I like immigrants. It's certainly not a phrase you'll hear often this election but I believe having more people in this country to work in our industry, save money in our banks and pay taxes on their earnings is getting our country back on its feet. That is to say nothing of the cultural benefits of being exposed to new ideas, expertise and experiences drawn from across the world.
With UKIP currently dominating the debate on immigration that's not what we hear at all - the most recent howl from the UKIP leaders being the terrifying threat posed by HIV positive immigrants abusing our NHS. But Nigel, my most favourite of the political equations, (white male + Real Ale + EU no sale) has included in his most guarded of remarks that London was suffering from a "Romanian crime wave" and rising house prices were due to 'Greek Money' (a phrase that probably confused the 60% of young unemployed Greeks more than anyone).
With such an astute view of immigrants, one might expect UKIP policies to reduce immigration. Of course pulling out of the EU would probably reduce EU immigration, but UKIP have a comprehensive and deliverable plan to make non-EU immigration much, much more significant.
It takes a certain degree of political talent to make central planks of your policy make the problem you've identified much worse whilst throwing a few dead foreigners in the mix for good measure.
Let me explain: one of UKIP's platforms is to cut the International Development budget by £9 billion - a 75% real-terms cut in expenditure. Many UKIP activists will grumble that any money spent on lazy carpet-bagging foreigners is money badly spent. What they don't seem to realise is that some of the biggest drivers of non-EU immigration are poverty, persecution and conflict. It almost feels like the government should invent a department for dealing with these problems.
Making an impassioned plea that funding efforts to aid global security is a moral imperative probably won't work, so I won't try to make that appeal. What I will say is that the UK is becoming a global leader in conflict prevention - stopping wars from happening - and is doing a fantastic job in making sure people don't need to flee their home countries to escape persecution.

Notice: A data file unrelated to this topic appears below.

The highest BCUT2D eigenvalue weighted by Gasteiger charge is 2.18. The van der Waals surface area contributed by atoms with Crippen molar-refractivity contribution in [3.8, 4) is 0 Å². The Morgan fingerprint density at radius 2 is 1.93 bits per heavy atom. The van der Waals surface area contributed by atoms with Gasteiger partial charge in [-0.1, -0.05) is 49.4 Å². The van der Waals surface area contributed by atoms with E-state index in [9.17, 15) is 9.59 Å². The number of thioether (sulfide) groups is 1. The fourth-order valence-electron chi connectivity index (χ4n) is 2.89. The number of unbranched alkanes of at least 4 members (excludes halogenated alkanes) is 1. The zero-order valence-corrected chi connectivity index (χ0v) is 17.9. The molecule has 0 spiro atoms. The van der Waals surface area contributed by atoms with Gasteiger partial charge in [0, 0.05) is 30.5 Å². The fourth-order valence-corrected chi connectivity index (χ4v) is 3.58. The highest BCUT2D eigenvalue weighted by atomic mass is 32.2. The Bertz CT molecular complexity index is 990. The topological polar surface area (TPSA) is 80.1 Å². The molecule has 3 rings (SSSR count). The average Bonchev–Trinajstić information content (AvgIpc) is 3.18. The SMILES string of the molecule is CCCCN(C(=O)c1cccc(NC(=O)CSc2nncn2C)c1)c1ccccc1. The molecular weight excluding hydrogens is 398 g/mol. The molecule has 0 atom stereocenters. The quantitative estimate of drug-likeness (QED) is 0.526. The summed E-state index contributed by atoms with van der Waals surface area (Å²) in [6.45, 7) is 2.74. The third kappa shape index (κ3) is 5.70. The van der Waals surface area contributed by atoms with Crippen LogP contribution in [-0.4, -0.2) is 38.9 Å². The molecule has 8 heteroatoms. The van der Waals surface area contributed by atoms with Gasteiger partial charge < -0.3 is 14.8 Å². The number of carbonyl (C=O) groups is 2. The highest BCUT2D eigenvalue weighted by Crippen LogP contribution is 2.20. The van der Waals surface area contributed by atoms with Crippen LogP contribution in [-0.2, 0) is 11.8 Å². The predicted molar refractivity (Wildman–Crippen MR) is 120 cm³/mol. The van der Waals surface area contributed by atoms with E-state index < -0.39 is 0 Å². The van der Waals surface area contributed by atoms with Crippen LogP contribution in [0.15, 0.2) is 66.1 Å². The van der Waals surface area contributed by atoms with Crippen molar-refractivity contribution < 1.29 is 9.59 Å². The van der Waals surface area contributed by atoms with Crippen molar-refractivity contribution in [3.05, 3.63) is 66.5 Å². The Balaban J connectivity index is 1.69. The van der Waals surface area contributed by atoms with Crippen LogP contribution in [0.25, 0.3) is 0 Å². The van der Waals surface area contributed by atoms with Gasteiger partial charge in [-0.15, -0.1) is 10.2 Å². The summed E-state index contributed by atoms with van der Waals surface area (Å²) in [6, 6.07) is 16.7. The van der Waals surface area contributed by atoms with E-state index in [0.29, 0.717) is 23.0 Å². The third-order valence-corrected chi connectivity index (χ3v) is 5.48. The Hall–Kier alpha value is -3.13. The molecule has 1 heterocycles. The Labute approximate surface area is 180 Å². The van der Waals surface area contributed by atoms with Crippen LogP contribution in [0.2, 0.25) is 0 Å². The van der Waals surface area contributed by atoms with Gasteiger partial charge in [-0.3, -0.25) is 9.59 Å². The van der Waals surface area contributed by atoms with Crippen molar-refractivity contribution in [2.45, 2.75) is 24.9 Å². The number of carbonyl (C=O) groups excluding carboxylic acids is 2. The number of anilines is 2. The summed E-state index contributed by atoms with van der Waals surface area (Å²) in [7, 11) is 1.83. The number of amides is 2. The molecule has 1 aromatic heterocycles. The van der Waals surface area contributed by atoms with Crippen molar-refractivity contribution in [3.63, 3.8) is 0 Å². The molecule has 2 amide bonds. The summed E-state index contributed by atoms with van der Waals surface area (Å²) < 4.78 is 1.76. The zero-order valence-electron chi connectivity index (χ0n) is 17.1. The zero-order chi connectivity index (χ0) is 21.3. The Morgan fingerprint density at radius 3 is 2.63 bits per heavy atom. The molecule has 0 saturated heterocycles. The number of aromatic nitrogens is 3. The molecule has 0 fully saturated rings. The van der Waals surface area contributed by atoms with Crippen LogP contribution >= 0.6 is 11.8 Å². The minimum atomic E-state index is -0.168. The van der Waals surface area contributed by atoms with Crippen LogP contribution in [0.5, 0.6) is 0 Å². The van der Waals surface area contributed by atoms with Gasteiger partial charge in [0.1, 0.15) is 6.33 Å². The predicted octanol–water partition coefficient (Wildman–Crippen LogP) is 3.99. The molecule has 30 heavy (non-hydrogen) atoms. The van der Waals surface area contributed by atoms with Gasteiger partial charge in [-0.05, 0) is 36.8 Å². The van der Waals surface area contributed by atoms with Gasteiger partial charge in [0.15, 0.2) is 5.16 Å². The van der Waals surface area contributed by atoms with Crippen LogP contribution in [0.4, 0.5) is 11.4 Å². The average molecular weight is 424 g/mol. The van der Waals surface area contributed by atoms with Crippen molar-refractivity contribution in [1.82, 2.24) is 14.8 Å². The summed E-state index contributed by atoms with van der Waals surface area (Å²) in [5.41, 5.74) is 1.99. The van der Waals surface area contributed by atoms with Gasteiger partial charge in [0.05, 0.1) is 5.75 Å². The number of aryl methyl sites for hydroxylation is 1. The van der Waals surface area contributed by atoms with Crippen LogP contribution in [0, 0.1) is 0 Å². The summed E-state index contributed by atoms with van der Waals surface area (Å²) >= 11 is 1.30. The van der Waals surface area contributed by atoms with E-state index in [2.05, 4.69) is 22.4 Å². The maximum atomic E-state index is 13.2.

We are living through an age where peacebuilding is being polished to an absolute mirror shine - this May the UK government will be launching the Conflict, Security and Stability Fund, an initiative designed so that the brightest and best from British defence, diplomacy and development can work together to identify the likely causes of conflict in a given country, develop and fund the solutions.
It is the successor to the UK Conflict Pool that successfully funded diplomatic efforts between India and Pakistan after the Mumbai terrorist attacks in 2008 potentially preventing a large scale escalation. In the Democratic Republic of Congo the Conflict Pool supported a UN peacekeeping mission disarming and reintegrating foreign armed groups who had likely been involved in racketeering and violence in the east of the country, causing untold misery to local people.
Preventative work is always a tough sell in politics, because there are often more votes in solving a problem than investing in ways that prevent them from happening.
Of course there is always the UKIP methodology: identify a problem (inequality), blame it on a problem that doesn't exist (immigrants), do something dense (cut the foreign aid budget) and make the imaginary problem worse (fuel non-EU immigration and asylum seekers), then blame the EU anyway. Bizarrely there do seem to be votes in this methodology.
Luckily the UK government is starting to see beyond this logic and is tripling the money dedicated to conflict prevention as of May this year. Simply put: a 'prevention is better than war' approach to foreign policy. British development aid is becoming better than ever by becoming more focused, leveraging greater expertise and having the resources to deliver significant outcomes.
A UKIP plan to massively cut overseas aid coupled with a commitment to a 40% increase in military spending will mean our only existing form of diplomacy will be that of the gunboat variety. It will, mind, be a very shiny gunboat probably lacking an interpreter, political intelligence, any demonstrable in-country infrastructure or local support, but would be the witless figurehead of UKIP-style Dirty Harry diplomacy. The kind that causes sensible humans to emigrate.
Asylum seekers coming to the UK, many of them leaving countries mired in conflict, have dropped from 84,130 in 2002, to just 23,507 in 2013. A significant contribution to this has been the international community is taking conflict prevention seriously and Britain has been front-and-centre in delivering the hard cash and expertise to make stability a reality in many fragile states across the world.
Not that I'd have any problem with people moving here to avoid being blown up by the gold plated 57mm cannons of UKIP diplomacy - remember: I like immigrants. I just like a more peaceful world a hell of a lot more. Don't blow it up Nige. Cheers.